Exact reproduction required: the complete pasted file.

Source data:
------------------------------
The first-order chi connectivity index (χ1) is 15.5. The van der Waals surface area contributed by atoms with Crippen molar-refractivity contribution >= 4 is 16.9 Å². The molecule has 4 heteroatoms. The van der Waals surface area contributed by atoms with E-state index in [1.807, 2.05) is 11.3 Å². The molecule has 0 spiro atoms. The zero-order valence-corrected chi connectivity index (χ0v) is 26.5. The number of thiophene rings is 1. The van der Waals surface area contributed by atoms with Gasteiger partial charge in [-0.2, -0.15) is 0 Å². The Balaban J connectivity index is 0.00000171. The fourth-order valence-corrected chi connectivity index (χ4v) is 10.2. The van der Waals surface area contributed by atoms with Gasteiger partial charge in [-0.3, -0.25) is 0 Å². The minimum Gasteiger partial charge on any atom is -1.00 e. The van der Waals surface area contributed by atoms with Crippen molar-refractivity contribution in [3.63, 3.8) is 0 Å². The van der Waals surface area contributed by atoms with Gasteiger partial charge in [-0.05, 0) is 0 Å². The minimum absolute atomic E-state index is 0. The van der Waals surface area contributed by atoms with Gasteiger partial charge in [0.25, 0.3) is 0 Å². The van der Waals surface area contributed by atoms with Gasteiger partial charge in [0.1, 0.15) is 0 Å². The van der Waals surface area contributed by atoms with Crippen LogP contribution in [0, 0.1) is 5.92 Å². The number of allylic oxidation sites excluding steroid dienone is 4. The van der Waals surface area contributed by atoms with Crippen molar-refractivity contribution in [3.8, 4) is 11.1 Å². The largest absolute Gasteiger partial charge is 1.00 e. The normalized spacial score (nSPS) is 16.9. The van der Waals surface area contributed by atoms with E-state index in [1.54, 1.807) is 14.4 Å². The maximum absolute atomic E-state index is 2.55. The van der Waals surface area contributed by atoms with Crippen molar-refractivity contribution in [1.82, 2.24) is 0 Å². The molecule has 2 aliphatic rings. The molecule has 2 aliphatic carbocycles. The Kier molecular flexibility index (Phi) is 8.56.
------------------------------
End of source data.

The first-order chi connectivity index (χ1) is 15.5. The van der Waals surface area contributed by atoms with Crippen molar-refractivity contribution >= 4 is 16.9 Å². The molecule has 4 heteroatoms. The van der Waals surface area contributed by atoms with E-state index in [1.807, 2.05) is 11.3 Å². The molecule has 0 spiro atoms. The zero-order valence-corrected chi connectivity index (χ0v) is 26.5. The number of thiophene rings is 1. The van der Waals surface area contributed by atoms with Gasteiger partial charge in [-0.2, -0.15) is 0 Å². The Balaban J connectivity index is 0.00000171. The fourth-order valence-corrected chi connectivity index (χ4v) is 10.2. The van der Waals surface area contributed by atoms with Gasteiger partial charge in [-0.3, -0.25) is 0 Å². The minimum Gasteiger partial charge on any atom is -1.00 e. The van der Waals surface area contributed by atoms with Crippen molar-refractivity contribution in [3.63, 3.8) is 0 Å². The van der Waals surface area contributed by atoms with Gasteiger partial charge in [-0.05, 0) is 0 Å². The minimum absolute atomic E-state index is 0. The van der Waals surface area contributed by atoms with Gasteiger partial charge in [0.25, 0.3) is 0 Å². The van der Waals surface area contributed by atoms with Gasteiger partial charge in [0.1, 0.15) is 0 Å². The van der Waals surface area contributed by atoms with Crippen LogP contribution in [0, 0.1) is 5.92 Å². The number of allylic oxidation sites excluding steroid dienone is 4. The van der Waals surface area contributed by atoms with Crippen molar-refractivity contribution in [3.8, 4) is 11.1 Å². The largest absolute Gasteiger partial charge is 1.00 e. The normalized spacial score (nSPS) is 16.9. The van der Waals surface area contributed by atoms with E-state index in [1.54, 1.807) is 14.4 Å². The maximum absolute atomic E-state index is 2.55. The van der Waals surface area contributed by atoms with Crippen molar-refractivity contribution in [1.82, 2.24) is 0 Å². The molecule has 2 aliphatic rings. The molecule has 2 aliphatic carbocycles. The Kier molecular flexibility index (Phi) is 8.56.